(b. Clotet-de-Cessous, France, 28 October 1703: d. Paris, France, 2 September 1768)
Deparcieux’s father, Jean-Antoine, was a farmer; his mother was Jeanne Donzel. Orphaned in 1715, he was educated by his brother Pierre, who sent him at fifteen to the Jesuit college at Alès. In 1730, after finishing his studies, Deparcieux went to Paris, where he became a maker of sundials. He also investigated problems of hydraulics and conceived a plan for bringing the water of the Yvette River to Paris, which was carried out after his death. In 1746 he was admitted to membership in the Academy of Sciences.
In his Nouveaux traités de trigonométrie rectiligne et sphérique (Paris, 1741) Deparcieux gives a table of sines, tangents, and secants calculated to every minute and to seven places, and a table of logarithms of sines and tangents calculated to every ten minutes and to eight places. He also gives the formula for tan a/2 in the form of two proportions:
sin s:sin (s – c) = sin (s – b) sin (s – a):x2
but he did not use the words “cosine” and “cotangent.” After long investigations of tontines, individual families, and religious communities, Deparcieux published his results in the famous Essai sur les probabilités de la durée de la vie humaine (Paris, 1746; suppl., 1760), one of the first statistical works of its kind. It consists of treatises on annuities, mortality, and life annuities. Deparcieux showed a real progress in his theoretical explanation of the properties of the tables of mortality. However, his tables, which were for a long time the only ones on life expectancies in France, indicated too small a value for the probable life expectancy at every age. He also made further inquiries on the concept of the mean life expectancy.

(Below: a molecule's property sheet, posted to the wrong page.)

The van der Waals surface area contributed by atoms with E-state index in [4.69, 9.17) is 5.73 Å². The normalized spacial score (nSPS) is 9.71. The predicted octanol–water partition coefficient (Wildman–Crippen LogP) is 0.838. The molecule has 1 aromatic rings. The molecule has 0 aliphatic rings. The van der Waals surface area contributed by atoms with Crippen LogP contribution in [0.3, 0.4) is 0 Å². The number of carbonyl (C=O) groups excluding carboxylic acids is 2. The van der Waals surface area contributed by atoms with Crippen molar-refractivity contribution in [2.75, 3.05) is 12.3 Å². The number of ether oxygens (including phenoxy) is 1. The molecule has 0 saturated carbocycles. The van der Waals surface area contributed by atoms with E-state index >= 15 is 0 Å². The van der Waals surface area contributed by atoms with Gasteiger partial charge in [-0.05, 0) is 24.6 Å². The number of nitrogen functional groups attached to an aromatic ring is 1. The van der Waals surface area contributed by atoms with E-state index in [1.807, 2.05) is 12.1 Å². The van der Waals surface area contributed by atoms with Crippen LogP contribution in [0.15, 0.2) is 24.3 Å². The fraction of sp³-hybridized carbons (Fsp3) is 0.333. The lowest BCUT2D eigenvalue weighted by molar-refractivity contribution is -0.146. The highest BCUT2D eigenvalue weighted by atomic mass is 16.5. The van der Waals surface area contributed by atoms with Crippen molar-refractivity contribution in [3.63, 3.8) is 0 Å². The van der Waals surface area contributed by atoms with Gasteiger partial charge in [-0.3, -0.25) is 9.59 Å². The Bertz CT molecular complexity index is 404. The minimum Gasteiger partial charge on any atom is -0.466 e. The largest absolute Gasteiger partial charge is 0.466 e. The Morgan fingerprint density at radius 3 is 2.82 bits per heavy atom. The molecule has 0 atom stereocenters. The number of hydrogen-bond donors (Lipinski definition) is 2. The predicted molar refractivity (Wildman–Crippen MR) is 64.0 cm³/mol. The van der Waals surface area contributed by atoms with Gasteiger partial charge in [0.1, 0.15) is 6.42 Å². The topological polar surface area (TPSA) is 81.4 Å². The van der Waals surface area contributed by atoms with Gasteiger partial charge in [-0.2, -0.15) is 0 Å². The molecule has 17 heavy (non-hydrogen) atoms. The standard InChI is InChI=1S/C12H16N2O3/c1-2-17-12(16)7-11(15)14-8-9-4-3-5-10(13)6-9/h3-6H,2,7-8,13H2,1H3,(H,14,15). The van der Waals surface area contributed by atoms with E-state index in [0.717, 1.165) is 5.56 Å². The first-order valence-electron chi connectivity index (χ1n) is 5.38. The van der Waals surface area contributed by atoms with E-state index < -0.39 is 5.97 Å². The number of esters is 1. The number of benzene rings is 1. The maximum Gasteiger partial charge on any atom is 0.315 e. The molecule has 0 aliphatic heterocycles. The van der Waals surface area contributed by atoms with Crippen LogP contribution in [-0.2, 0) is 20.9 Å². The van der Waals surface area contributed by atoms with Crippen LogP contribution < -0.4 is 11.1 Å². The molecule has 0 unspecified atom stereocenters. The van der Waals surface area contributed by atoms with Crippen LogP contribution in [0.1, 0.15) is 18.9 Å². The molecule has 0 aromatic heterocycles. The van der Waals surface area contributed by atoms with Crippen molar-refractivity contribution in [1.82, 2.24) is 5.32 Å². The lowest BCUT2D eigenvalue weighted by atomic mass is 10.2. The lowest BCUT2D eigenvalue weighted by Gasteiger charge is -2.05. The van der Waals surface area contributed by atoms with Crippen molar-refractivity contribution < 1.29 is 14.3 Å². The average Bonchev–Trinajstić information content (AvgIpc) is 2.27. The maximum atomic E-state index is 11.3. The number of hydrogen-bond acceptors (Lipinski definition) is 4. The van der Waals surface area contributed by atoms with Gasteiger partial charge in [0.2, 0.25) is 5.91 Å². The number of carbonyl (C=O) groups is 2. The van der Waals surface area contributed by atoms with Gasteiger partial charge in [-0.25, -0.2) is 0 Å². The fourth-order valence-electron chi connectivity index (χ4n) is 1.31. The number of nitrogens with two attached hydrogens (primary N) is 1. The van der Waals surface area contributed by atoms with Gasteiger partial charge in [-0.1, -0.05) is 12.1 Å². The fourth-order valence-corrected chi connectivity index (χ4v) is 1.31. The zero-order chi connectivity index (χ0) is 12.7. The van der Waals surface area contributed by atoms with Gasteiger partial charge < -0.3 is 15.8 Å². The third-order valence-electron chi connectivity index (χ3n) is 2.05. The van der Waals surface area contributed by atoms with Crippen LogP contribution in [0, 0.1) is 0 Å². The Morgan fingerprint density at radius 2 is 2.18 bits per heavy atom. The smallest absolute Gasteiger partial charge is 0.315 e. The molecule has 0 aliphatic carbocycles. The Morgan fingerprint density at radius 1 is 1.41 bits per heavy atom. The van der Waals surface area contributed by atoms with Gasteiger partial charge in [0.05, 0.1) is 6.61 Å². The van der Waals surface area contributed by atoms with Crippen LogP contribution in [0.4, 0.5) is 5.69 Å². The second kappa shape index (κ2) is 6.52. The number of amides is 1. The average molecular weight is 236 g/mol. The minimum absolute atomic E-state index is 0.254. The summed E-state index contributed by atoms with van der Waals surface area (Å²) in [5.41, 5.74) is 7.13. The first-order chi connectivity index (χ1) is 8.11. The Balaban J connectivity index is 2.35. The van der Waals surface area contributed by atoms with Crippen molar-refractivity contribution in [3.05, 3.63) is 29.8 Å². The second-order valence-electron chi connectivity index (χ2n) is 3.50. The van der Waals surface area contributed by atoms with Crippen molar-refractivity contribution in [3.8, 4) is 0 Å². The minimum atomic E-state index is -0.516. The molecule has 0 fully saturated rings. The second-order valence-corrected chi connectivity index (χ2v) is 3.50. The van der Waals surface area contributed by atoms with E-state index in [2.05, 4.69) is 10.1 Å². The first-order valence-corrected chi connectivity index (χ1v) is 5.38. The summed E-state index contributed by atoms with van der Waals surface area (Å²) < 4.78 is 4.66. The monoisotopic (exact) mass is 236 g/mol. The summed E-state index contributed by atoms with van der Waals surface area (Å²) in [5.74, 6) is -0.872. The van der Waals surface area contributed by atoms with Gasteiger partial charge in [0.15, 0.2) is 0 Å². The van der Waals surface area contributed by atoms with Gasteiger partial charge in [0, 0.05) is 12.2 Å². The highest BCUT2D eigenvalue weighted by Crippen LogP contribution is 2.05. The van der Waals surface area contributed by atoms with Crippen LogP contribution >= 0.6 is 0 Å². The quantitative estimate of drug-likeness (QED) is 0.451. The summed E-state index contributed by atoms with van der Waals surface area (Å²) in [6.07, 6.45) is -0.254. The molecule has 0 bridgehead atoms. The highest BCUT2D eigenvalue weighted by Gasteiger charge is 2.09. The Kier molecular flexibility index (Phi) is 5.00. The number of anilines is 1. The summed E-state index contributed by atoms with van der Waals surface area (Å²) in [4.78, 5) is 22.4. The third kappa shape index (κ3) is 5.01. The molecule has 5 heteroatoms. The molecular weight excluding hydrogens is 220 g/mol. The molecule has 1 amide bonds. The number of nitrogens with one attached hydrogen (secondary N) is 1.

On Deparcieux or his work, see J. Bertrand, L’Académie des sciences et les académiciens de 1666 à 1793 (Paris, 1869), pp. 167, 168, 288, 289; A. von Braunmühl, Vorlesungen über Geschichte der Trigonometrie, II (Leipzig, 1903), 90; and G. F. Knapp, Theorie des Bevölkerungs-Wechsels (Brunswick, 1874), pp. 68–73.
H. L. L. Busard